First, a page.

WASHINGTON -- President Bush is planning strategy with British Prime Minister Tony Blair about how they can rally reluctant countries behind their campaign to drive Iraq's Saddam Hussein from power.
Before their talks late Saturday at Camp David, Md., the leaders were expected to reaffirm their belief that Saddam's ouster is the only way to stop Iraq's pursuit -- and potential use -- of chemical, biological and nuclear weapons.
Aides insist Bush has not settled on whether, or when, to use a military attack or other means to accomplish that goal. Blair, in contrast to other U.S. allies urging caution, has said the United States should not have to go it alone and pledged troops to any future effort.
The Camp David meeting comes as Bush and his advisers complete work on his Sept. 12 address to the United Nations. Aides involved in writing the speech say Bush intends to challenge the United Nations to take quick and tough action to disarm Saddam, or the United States will be obligated to act on its own. One early draft refers to Iraq as a "ticking time bomb."
Bush is strongly considering a U.N. Security Council resolution that would set a deadline for Iraq to open its weapons sites to unfettered inspection and to apply punitive action if the Iraqi president refuses.
Saddam refuses to allow inspectors into his country and says Iraq has already destroyed its weapons of mass destruction.
Senior Bush advisers acknowledge that Bush is setting the stage for a confrontation with Saddam while knowing the outcome eventually will lead to military force, perhaps early next year. The U.N. speech is a last-ditch attempt to build an international coalition, aides said.
Iraq's information minister, Mohammad Saeed Sahaf, said Saturday in Jordan: "'There is a mad administration in the United States of America which seeks to destroy anyone who says 'no' to it."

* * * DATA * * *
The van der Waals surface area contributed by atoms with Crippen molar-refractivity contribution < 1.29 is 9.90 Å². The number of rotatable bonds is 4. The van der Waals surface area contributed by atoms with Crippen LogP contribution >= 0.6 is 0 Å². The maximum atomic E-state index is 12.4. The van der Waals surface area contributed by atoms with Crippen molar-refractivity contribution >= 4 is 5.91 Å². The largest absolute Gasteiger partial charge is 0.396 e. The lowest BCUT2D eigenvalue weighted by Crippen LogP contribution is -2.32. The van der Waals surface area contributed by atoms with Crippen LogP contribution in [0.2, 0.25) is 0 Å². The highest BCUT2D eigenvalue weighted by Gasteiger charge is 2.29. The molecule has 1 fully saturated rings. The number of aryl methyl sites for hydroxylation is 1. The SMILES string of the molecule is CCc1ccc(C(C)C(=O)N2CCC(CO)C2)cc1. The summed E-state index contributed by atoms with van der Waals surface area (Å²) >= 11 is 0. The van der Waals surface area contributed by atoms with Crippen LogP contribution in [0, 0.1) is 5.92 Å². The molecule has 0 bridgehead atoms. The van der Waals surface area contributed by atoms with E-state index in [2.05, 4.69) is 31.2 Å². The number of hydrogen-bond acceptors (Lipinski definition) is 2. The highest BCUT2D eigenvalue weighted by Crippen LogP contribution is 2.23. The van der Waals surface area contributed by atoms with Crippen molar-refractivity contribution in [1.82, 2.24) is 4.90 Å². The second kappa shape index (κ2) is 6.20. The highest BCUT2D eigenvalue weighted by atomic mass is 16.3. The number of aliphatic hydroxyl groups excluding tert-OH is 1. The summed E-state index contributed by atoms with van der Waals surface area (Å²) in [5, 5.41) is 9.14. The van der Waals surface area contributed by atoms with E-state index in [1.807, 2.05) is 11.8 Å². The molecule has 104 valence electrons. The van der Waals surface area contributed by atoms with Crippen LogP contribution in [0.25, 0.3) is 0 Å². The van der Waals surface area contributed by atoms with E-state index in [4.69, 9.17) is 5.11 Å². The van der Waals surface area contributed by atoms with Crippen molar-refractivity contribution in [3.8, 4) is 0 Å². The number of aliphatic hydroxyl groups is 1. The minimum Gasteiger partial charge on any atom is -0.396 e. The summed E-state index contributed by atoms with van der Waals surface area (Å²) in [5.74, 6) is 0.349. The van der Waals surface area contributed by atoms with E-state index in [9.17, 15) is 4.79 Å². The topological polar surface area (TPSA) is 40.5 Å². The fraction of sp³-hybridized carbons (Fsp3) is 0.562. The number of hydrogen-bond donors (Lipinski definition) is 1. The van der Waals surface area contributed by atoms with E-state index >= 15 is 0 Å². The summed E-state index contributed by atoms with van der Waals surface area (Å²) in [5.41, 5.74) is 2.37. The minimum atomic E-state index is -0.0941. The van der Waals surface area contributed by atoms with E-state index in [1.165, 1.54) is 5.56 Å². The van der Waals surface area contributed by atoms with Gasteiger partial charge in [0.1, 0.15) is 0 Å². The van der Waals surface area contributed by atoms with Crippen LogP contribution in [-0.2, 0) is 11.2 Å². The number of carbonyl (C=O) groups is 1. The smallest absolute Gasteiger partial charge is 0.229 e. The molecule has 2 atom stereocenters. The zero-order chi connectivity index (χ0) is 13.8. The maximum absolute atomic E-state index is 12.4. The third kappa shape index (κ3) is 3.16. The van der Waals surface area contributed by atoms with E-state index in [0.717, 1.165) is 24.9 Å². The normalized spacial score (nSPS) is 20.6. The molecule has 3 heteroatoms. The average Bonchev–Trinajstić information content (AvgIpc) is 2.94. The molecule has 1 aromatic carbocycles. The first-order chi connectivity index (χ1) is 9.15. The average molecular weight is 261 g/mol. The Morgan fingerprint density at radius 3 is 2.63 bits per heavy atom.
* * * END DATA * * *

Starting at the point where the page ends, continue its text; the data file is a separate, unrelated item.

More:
Blair has been an outspoken supporter of Bush's Iraq policy despite criticism from the British public, his own party and others in Europe.
He said this week that his government hoped to soon publish a dossier of evidence on the Iraqi president's efforts to develop weapons of mass destruction. Britain released a similar paper against Osama bin Laden and his al-Qaida network just days before the start of the U.S.- and British-led strikes in Afghanistan.
Blair also has helped to rally international support for action against Iraq, calling Russian President Vladimir Putin and French President Jacques Chirac and meeting with Saudi Foreign Minister Prince Saud.
Bush on Friday called Putin, Chirac and Chinese President Jiang Zemin -- all opposed to a unilateral U.S. military strike against Iraq. They promised to hear -- but not necessarily to endorse -- Bush's case against Saddam when administration teams visit their three capitals, senior officials said.
Putin, in his conversations with Bush and Blair, reaffirmed his reservations about a U.S. attack.
The Russian president "expressed serious doubts regarding the grounds for the use of force in relation to Iraq, in terms of both international law and global politics," the Kremlin press service said in a statement.
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